Features, Science

Sargent College speaker explores treatment of runners through shoes

Irene Davis speaks at an event on “Integrating Science into the Treatment of Runners” Friday afternoon. NATHAN LEDERMAN/ DAILY FREE PRESS STAFF

Fitness blogs debate the ideal running shoe across the internet. Each design boasts a range of support, yet Irene Davis argues the best shoe has minimal support.

Last week, Sargent College’s Physical Therapy and Athletic Training Department welcomed Davis, who holds a doctorate in biomechanics, to serve as the inaugural speaker for their new Grand Rounds series.

Her presentation, “Integrating Science into the Treatment of Runners,” focused primarily on how common running mechanics can result in a variety of injuries and the best ways to prevent them.

In total, 75 people registered to attend and 42 people registered to watch the talk via online stream, according to LaDora Thompson, who chairs Sargent College’s Physical Therapy and Athletic Training Department.

The audience was comprised of undergraduate students, graduate students and faculty in the fields of physical therapy and athletic training.

“A real strength of [Davis] is she really builds bridges across many disciplines,” Thompson said.

Davis is the director for the Spaulding National Running Center and a visiting professor at Harvard Medical School. She was named a Catherine Worthingham Fellow in 2010.

During the talk, she presented multiple studies backing the notion that injuries, such as tibial stress fractures and patellofemoral pain (pain in the front of the knee or around the kneecap), are caused by high load rates resulting in part from the shoes people wear.

“When you have shoes that support muscles, the demand of the muscles is going to reduce, and the muscles are going to weaken,” Davis said. “It is just simple physics.”

According to Davis’s presentation, the foot tends to land harder on softer surfaces while the opposite is true for hard surfaces. The cushioning present in most shoes results in people landing harder when running, and the added weight at the heel of one’s foot causes one to assume a rear foot strike pattern.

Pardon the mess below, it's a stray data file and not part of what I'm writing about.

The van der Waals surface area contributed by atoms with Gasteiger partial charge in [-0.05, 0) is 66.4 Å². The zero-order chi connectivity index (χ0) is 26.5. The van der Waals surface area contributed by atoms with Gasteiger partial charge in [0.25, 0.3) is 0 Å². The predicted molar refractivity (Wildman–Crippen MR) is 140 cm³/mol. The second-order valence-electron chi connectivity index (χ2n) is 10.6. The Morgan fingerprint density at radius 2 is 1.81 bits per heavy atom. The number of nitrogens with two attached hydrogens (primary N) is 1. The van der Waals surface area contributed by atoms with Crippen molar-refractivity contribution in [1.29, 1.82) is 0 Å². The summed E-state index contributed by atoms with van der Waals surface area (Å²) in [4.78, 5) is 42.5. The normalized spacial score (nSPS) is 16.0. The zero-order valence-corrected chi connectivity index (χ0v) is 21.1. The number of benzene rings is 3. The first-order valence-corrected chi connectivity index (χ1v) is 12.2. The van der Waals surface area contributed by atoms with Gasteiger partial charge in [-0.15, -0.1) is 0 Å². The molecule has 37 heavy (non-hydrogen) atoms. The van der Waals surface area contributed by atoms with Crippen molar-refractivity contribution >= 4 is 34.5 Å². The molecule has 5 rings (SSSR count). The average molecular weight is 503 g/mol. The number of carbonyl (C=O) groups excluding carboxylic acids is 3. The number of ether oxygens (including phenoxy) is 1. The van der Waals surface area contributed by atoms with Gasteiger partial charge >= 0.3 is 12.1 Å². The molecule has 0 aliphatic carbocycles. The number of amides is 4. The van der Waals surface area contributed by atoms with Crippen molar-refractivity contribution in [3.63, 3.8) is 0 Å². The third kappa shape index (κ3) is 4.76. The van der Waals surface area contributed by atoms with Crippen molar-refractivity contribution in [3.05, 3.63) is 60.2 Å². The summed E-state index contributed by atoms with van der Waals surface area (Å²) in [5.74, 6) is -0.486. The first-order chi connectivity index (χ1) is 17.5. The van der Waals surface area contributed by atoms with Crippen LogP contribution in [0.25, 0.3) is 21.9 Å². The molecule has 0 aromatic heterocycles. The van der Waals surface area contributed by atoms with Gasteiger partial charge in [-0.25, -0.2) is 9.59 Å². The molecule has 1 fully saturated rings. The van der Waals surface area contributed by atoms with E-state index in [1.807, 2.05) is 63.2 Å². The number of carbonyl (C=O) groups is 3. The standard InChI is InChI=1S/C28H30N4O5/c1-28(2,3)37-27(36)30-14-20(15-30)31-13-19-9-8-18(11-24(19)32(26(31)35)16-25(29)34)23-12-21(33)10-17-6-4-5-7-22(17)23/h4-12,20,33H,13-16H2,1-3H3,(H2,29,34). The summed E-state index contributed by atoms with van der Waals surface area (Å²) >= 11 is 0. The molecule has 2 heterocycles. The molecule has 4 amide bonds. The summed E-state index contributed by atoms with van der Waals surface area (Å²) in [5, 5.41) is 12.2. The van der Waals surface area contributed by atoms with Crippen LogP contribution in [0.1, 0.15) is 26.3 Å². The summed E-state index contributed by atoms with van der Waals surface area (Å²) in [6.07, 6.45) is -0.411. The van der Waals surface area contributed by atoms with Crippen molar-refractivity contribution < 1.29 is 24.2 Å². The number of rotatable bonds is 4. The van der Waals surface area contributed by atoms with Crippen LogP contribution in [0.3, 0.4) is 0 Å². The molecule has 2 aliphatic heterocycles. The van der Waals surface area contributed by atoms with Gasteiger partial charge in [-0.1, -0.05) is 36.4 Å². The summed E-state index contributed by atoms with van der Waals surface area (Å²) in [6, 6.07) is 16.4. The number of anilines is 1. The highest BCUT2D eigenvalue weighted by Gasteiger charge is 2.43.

The pattern is associated with higher load rates and higher rates of tibial shock.

As a result of her own research and existing literature on the subject, Davis said she is a proponent of minimal footwear running and barefoot running.

“Our feet are designed to function without any shoes at all, from an evolutionary standpoint,” Davis said.

According to Davis, the lack of cushioning in minimal footwear possesses many benefits for runners. Firstly, it makes it uncomfortable to land on one’s heel and forces them to land on the ball of their foot, which is how humans were naturally adapted to run.

The lack of support also promotes strengthening in the muscles of the foot and supports a forefoot strike pattern as opposed to a rear foot strike pattern. These combined factors are shown to result in much softer landings.

“There is a lot of skepticism about minimal footwear because I think that we have gotten lulled into thinking that we need cushioning and support in our feet,” Davis said.

Timothy Willard, a junior in Sargent College, said he was surprised by the potential benefits to minimal footwear running.

“It’s really impressive how much research she has in this,” Willard said. “She developed a method that people can use to fix their mechanics. … It’s cool to see that there actually is science behind it that’s really reputable.”

Davis was quick to point out that minimal footwear was not a newer trend. Prior to the invention of the cushioned shoe in the late 1960s, Davis said all shoes would be considered minimal footwear by today’s standards.

“The idea of minimal shoes is really not new,” Davis said. “What’s new is all the technology that we have in footwear today, such as cushioning and support.”

Davis explained that ideally an individual should be able to roll the minimal footwear into a pocket.

However, if someone is already accustomed to running in cushioned shoes, they should be careful with transitioning to minimal footwear too quickly, Davis warned.

She said most concerns about minimal shoes arise from people expecting to be able to run at the same volume as they were in cushioned shoes immediately.

“That would be like you going to the gym, lifting 100 pounds, and you’ve never lifted, getting injured, and someone saying, ‘Don’t go to the gym again,’” Davis said. “It’s not to me the right approach.”

Davis said taking the time to adapt to the footwear is worthwhile.

“I’m definitely going to look at my shoes when I get home,” Willard said.

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